Pressure on young GAA stars reaching unacceptable levels
Sport was never supposed to be like this, certainly not for U-18s, who are under enough pressure with their studies and the many other challenges associated with growing up in an increasingly stressful environment.
Being involved in sport should be a release valve, something to enjoy as part of a balanced lifestyle. Obviously, some competitive pressures will always apply but, according to a report into how young GAA players are being treated, the demands have long gone beyond simply striving to win games and into a world largely devoid of fun.
There's something very wrong with the system when eight out of ten minor players complain that managers are putting them under pressure to drop either hurling or football, when their natural instinct is to play both. Clearly, it's a case of managers putting their own interests first.
It's even more serious that six of out of ten minors reported that they had played games while injured and that four out of ten had experienced chronic fatigue, sometimes or often.
One third felt they were asked to train too much; a quarter had GAA activity every day of the week at certain times of the year.
These are among the more headline-grabbing points in a report by the GAA's Minor Review Workgroup. They outline several other problem areas too, including structural difficulties with competitions, which add to the stresses on players.
It's not surprising then that the group notes in its interim report that the challenges facing minor players present "a very serious situation for the Association."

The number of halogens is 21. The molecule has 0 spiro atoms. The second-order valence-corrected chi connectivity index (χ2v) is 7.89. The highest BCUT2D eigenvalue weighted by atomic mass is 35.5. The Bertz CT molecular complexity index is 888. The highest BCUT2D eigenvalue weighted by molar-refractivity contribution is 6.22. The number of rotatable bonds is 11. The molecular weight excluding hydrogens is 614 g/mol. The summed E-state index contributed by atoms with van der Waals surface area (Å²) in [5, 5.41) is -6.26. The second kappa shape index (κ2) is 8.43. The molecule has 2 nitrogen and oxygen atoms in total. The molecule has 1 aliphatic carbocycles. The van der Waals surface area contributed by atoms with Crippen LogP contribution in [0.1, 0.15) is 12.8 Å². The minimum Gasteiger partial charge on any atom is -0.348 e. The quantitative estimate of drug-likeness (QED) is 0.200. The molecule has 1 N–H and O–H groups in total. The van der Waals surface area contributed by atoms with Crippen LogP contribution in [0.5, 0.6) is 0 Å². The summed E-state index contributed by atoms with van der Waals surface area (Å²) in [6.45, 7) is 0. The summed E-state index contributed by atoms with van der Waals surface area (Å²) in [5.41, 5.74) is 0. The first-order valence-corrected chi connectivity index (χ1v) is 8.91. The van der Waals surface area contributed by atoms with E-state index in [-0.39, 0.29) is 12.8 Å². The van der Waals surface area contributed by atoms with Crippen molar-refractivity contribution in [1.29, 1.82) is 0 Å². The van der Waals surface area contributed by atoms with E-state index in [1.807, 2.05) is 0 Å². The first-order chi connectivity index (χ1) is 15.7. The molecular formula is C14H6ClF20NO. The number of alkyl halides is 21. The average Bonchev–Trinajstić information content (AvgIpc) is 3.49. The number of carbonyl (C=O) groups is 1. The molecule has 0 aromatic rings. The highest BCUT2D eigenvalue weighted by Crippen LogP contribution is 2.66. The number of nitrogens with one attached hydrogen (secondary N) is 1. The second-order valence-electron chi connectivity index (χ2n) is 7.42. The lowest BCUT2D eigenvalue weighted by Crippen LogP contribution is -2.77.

They state bluntly that "there is insufficient focus at underage level on the long-term playing career potential of a player" and "excessive focus on short-term results."
It sounds like the standard recipe for burnout, brought about by physical and psychological pressures that no U-18 player should have to endure.
The group are devising corrective proposals, with a view to bringing them before Congress next year. The aim is to put the welfare of the player first, with everything else revolving around that fundamental principle.
Of course, it should be in place long before now. Reports of the unreasonable demands being placed on young players have been circulating for years and while there's general agreement that it should not be happening, the system seems incapable of addressing it.
The Work Group will bring it back on the agenda and propose ways of easing the burden on players but what happens after that? That's the big test.
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